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The World of David Wegman

Last winter around a table, for what Oprah would call a “legend’s lunch,” sat a collection of the Caribbean’s most notorious old salts. Members of the gathered group had, for nearly four decades, lived more lives than a herd of cats while dreaming, sailing and working boats.

The spontaneous meeting of like minds came about on the day that artist, singer, songwriter, teacher, sailor David Wegman made landfall in one of the spots he calls home, Coral Bay, St. John.

That’s where his Cowhorn Schooner, African Queen IV, got its start; the hull Wegman purchased, finished, rigged and sailed hard. First, up and down the islands from Key West to Grenada for nine years, then all the way around the world—without an engine.

Wegman’s sailing story stretches back to 1971 to a first boat that, job by job, brought him from Florida to the lagoon in St. Thomas. There, he made and sold jewelry and small sculptures hand-crafted using the method of lost wax casting. In the lagoon that decade, David teamed up with nine other sailors to purchase one hundred acres on an island in the middle of a Maine lake. The group built a clubhouse and ten eclectic, artistic houses. One of them is another place David calls home.

“Every summer for thirty years I take my kids there. We‘re all a big family,” he explained with a smile on his face. “We’ve had kids and now some of the kids have kids.”

A few years later Wegman sailed to St. Barths with a set of pastels onboard but not much money. He put together what he had, talent and art supplies, and created a group of images that were exhibited at the infamous Autour du Rocher where all found buyers immediately. That success led to a commission by the proprietor of Le Select’s hamburger stand, Eddie Stakelborough. A sign for “Cheeseburgers in Paradise” launched a brand for Le Select along with thousands of t-shirts and a friendship that led to yet another place Wegman calls home.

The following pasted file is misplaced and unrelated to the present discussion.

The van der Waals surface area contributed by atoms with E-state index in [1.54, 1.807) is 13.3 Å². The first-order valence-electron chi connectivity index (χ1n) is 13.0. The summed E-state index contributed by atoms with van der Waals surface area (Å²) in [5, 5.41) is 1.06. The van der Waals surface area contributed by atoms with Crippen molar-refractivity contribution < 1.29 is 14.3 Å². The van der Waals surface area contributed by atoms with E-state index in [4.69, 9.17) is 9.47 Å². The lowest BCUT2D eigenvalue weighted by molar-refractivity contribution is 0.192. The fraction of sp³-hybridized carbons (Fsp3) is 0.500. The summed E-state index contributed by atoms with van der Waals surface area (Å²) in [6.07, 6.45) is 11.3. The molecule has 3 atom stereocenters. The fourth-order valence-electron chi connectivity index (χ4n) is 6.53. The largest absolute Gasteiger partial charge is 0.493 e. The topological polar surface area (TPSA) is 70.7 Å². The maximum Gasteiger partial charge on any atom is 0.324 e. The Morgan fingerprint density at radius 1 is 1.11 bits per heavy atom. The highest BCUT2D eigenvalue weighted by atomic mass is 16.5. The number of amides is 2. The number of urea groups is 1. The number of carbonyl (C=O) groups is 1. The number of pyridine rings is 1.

When Eddie moved out of his room above Le Select, Wegman moved in with paints, silkscreen materials, sculpting tools and a host of musical instruments that occupy the space to this day. A lot of zany, successful designs have emerged from that small space; t-shirts like “Pirate’s Ball,” and “Nothing Serious Regatta,” along with some of his finest paintings.

He put together a cruising kitty, his new boat, African Queen IV and in 1989, left the Caribbean for what would become an eight year circumnavigation. Many of those miles were solo, some with his ever growing family. It wasn‘t a hand-to-mouth existence but one of hand-to-brush. “I had some of my silk screens on board so I made t-shirts along the way and pen and ink drawings of boats I met. And my paintings, sometimes I sold them,” he explained. “I always figured out how to do something; how to make some money.”

After the circle closed, Wegman was invited to join the teaching team at St. John’s Omega Institute held at the eco-friendly Maho Bay. He came up with a plan to share his skills of turning trash into treasure, the abstract into art. “I show people how to put things together using glues, latex paint, anything they have but nothing high tech.”  He demonstrates the framework of combining found objects; seeds, driftwood, stuff from the dumpsters. “You wouldn’t believe what I find in St. John’s dumpsters!” he announced enthusiastically. Before students chose their classes they listen to introductions from the instructors. “I tell them I’m looking for people who are told they have no artistic talent and I want to prove them wrong. You know, if you put enough energy into something, like the guitar, you’ll learn to play.”

He would know—since he never played music until the age of 25. “I made up my mind I was going to do that. I started with a harmonica, trained my ear; got a violin, then a banjo and a guitar. Now I play a cello and mandolin.”  He plays them very well. The lyrics to his tunes inspire thought and laughter; they’re the stories of a life well lived. Like the titles, “Out Where the Busses Don’t Run” and “I Ain’t Ja Momma” that, David explains, “Just come up. I see something and know it’d make a great song. They kind of come up from paintings and sculptures.”

There are other havens in the world that Wegman calls home but probably none as extraordinary as African Queen IV. Guests board by stepping over a sign stating “Rich and Famous Only.” On deck and down below, bits and pieces of the vessel were sculpted into appealing shapes and figures, paintings wedge into nooks, and a colorful assemblage of found objects and collected treasures fill every space. It is, like its owner, a one-of-a-kind artistic expression, a work in progress, a legend of the Caribbean Sea.

The art of David Wegman can be found in St. Barths in and around Le Select and during annual exhibits at the Bagdhad Gallery. In St. John, head to Tall Ships in Coral Bay to find t-shirts, prints, originals and sculptures. www.artistspace.com/davidwegman/davidwegman.html

Jan Hein divides her time between Washington State and a small wooden boat in the Caribbean.

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